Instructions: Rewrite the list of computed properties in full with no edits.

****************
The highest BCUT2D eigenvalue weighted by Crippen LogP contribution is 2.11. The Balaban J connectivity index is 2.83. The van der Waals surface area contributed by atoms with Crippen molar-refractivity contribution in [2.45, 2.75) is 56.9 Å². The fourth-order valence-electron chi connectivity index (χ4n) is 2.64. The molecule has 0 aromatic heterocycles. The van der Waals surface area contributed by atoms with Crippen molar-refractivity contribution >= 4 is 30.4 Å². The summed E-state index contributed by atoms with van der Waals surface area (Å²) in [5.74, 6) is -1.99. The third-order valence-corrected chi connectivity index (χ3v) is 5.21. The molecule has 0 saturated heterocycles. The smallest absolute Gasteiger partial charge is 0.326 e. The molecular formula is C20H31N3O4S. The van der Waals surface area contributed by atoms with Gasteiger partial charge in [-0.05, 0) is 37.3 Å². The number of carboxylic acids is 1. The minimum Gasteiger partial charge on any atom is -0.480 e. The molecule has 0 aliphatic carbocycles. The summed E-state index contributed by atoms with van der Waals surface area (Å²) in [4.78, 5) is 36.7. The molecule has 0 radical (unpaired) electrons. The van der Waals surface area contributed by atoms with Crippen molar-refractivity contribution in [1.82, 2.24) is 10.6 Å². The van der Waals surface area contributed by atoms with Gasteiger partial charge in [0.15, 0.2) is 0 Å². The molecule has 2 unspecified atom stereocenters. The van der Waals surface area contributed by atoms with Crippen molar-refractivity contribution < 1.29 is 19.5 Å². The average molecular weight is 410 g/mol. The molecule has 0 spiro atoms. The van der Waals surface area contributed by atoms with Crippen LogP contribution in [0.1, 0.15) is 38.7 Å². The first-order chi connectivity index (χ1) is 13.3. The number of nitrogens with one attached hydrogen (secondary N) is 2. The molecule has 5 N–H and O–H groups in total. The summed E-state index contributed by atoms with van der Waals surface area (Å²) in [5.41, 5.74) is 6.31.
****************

The highest BCUT2D eigenvalue weighted by Crippen LogP contribution is 2.11. The Balaban J connectivity index is 2.83. The van der Waals surface area contributed by atoms with Crippen molar-refractivity contribution in [2.45, 2.75) is 56.9 Å². The fourth-order valence-electron chi connectivity index (χ4n) is 2.64. The molecule has 0 aromatic heterocycles. The van der Waals surface area contributed by atoms with Crippen molar-refractivity contribution >= 4 is 30.4 Å². The summed E-state index contributed by atoms with van der Waals surface area (Å²) in [5.74, 6) is -1.99. The third-order valence-corrected chi connectivity index (χ3v) is 5.21. The molecule has 0 saturated heterocycles. The smallest absolute Gasteiger partial charge is 0.326 e. The molecular formula is C20H31N3O4S. The van der Waals surface area contributed by atoms with Gasteiger partial charge in [-0.05, 0) is 37.3 Å². The number of carboxylic acids is 1. The minimum Gasteiger partial charge on any atom is -0.480 e. The molecule has 0 aliphatic carbocycles. The summed E-state index contributed by atoms with van der Waals surface area (Å²) in [4.78, 5) is 36.7. The molecule has 0 radical (unpaired) electrons. The van der Waals surface area contributed by atoms with Crippen molar-refractivity contribution in [1.82, 2.24) is 10.6 Å². The van der Waals surface area contributed by atoms with Gasteiger partial charge in [0.15, 0.2) is 0 Å². The molecule has 2 unspecified atom stereocenters. The van der Waals surface area contributed by atoms with Crippen molar-refractivity contribution < 1.29 is 19.5 Å². The average molecular weight is 410 g/mol. The molecule has 0 spiro atoms. The van der Waals surface area contributed by atoms with Crippen LogP contribution in [0.1, 0.15) is 38.7 Å². The first-order chi connectivity index (χ1) is 13.3. The number of nitrogens with one attached hydrogen (secondary N) is 2. The molecule has 5 N–H and O–H groups in total. The summed E-state index contributed by atoms with van der Waals surface area (Å²) in [5.41, 5.74) is 6.31.